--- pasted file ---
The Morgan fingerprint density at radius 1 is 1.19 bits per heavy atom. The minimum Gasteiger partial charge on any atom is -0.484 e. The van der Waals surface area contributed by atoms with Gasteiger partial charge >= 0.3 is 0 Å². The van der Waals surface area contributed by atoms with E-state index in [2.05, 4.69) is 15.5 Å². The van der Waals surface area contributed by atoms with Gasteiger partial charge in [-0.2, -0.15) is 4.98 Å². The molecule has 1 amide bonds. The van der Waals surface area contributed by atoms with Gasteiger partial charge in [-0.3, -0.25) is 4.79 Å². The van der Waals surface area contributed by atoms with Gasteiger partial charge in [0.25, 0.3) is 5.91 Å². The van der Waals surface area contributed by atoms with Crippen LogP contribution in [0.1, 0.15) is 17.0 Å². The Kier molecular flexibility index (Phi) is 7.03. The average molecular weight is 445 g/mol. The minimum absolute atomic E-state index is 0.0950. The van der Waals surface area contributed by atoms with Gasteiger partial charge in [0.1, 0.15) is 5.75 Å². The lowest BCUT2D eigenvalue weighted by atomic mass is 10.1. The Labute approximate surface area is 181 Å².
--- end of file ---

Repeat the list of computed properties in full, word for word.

The Morgan fingerprint density at radius 1 is 1.19 bits per heavy atom. The minimum Gasteiger partial charge on any atom is -0.484 e. The van der Waals surface area contributed by atoms with Gasteiger partial charge >= 0.3 is 0 Å². The van der Waals surface area contributed by atoms with E-state index in [2.05, 4.69) is 15.5 Å². The van der Waals surface area contributed by atoms with Gasteiger partial charge in [-0.2, -0.15) is 4.98 Å². The molecule has 1 amide bonds. The van der Waals surface area contributed by atoms with Gasteiger partial charge in [-0.3, -0.25) is 4.79 Å². The van der Waals surface area contributed by atoms with Gasteiger partial charge in [0.25, 0.3) is 5.91 Å². The van der Waals surface area contributed by atoms with Crippen LogP contribution in [0.1, 0.15) is 17.0 Å². The Kier molecular flexibility index (Phi) is 7.03. The average molecular weight is 445 g/mol. The minimum absolute atomic E-state index is 0.0950. The van der Waals surface area contributed by atoms with Gasteiger partial charge in [0.1, 0.15) is 5.75 Å². The lowest BCUT2D eigenvalue weighted by atomic mass is 10.1. The Labute approximate surface area is 181 Å².